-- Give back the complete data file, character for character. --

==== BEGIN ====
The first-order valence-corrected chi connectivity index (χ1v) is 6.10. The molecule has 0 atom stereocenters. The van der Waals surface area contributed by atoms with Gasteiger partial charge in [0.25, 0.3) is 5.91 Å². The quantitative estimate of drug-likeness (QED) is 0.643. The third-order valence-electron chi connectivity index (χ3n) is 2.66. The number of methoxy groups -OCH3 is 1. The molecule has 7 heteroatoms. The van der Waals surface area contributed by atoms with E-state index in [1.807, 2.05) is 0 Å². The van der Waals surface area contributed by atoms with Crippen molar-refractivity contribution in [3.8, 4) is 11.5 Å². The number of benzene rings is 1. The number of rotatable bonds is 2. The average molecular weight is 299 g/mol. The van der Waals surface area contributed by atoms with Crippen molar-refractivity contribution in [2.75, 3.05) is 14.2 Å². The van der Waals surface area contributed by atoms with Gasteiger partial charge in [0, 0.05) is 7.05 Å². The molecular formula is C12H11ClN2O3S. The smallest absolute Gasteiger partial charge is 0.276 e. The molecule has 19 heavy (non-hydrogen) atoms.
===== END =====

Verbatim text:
The first-order valence-corrected chi connectivity index (χ1v) is 6.10. The molecule has 0 atom stereocenters. The van der Waals surface area contributed by atoms with Gasteiger partial charge in [0.25, 0.3) is 5.91 Å². The quantitative estimate of drug-likeness (QED) is 0.643. The third-order valence-electron chi connectivity index (χ3n) is 2.66. The number of methoxy groups -OCH3 is 1. The molecule has 7 heteroatoms. The van der Waals surface area contributed by atoms with E-state index in [1.807, 2.05) is 0 Å². The van der Waals surface area contributed by atoms with Crippen molar-refractivity contribution in [3.8, 4) is 11.5 Å². The number of benzene rings is 1. The number of rotatable bonds is 2. The average molecular weight is 299 g/mol. The van der Waals surface area contributed by atoms with Crippen molar-refractivity contribution in [2.75, 3.05) is 14.2 Å². The van der Waals surface area contributed by atoms with Gasteiger partial charge in [0, 0.05) is 7.05 Å². The molecular formula is C12H11ClN2O3S. The smallest absolute Gasteiger partial charge is 0.276 e. The molecule has 19 heavy (non-hydrogen) atoms.